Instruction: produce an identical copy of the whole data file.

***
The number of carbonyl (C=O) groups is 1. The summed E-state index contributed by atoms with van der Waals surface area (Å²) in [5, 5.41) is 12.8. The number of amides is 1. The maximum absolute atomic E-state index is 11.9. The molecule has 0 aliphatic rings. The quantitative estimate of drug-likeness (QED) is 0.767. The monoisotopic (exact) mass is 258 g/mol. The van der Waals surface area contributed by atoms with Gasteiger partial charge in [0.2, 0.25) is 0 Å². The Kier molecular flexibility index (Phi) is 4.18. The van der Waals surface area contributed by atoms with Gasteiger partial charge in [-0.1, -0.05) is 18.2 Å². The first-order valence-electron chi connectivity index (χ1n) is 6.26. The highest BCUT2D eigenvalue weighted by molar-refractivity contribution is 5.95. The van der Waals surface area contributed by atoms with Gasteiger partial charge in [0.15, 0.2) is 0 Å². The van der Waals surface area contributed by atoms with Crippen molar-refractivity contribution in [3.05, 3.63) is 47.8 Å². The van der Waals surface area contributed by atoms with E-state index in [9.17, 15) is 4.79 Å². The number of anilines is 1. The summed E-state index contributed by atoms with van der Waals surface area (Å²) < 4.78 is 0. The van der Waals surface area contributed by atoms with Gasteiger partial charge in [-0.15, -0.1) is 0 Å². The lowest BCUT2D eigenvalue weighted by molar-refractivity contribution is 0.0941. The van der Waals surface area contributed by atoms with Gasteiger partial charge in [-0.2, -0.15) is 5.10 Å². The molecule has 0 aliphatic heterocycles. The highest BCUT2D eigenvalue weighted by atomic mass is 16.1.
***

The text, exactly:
The number of carbonyl (C=O) groups is 1. The summed E-state index contributed by atoms with van der Waals surface area (Å²) in [5, 5.41) is 12.8. The number of amides is 1. The maximum absolute atomic E-state index is 11.9. The molecule has 0 aliphatic rings. The quantitative estimate of drug-likeness (QED) is 0.767. The monoisotopic (exact) mass is 258 g/mol. The van der Waals surface area contributed by atoms with Gasteiger partial charge in [0.2, 0.25) is 0 Å². The Kier molecular flexibility index (Phi) is 4.18. The van der Waals surface area contributed by atoms with Gasteiger partial charge in [-0.1, -0.05) is 18.2 Å². The first-order valence-electron chi connectivity index (χ1n) is 6.26. The highest BCUT2D eigenvalue weighted by molar-refractivity contribution is 5.95. The van der Waals surface area contributed by atoms with Gasteiger partial charge in [0.15, 0.2) is 0 Å². The van der Waals surface area contributed by atoms with Crippen molar-refractivity contribution in [3.05, 3.63) is 47.8 Å². The van der Waals surface area contributed by atoms with E-state index in [9.17, 15) is 4.79 Å². The number of anilines is 1. The summed E-state index contributed by atoms with van der Waals surface area (Å²) < 4.78 is 0. The van der Waals surface area contributed by atoms with Gasteiger partial charge in [-0.15, -0.1) is 0 Å². The lowest BCUT2D eigenvalue weighted by molar-refractivity contribution is 0.0941. The van der Waals surface area contributed by atoms with Gasteiger partial charge in [-0.2, -0.15) is 5.10 Å². The molecule has 0 aliphatic heterocycles. The highest BCUT2D eigenvalue weighted by atomic mass is 16.1.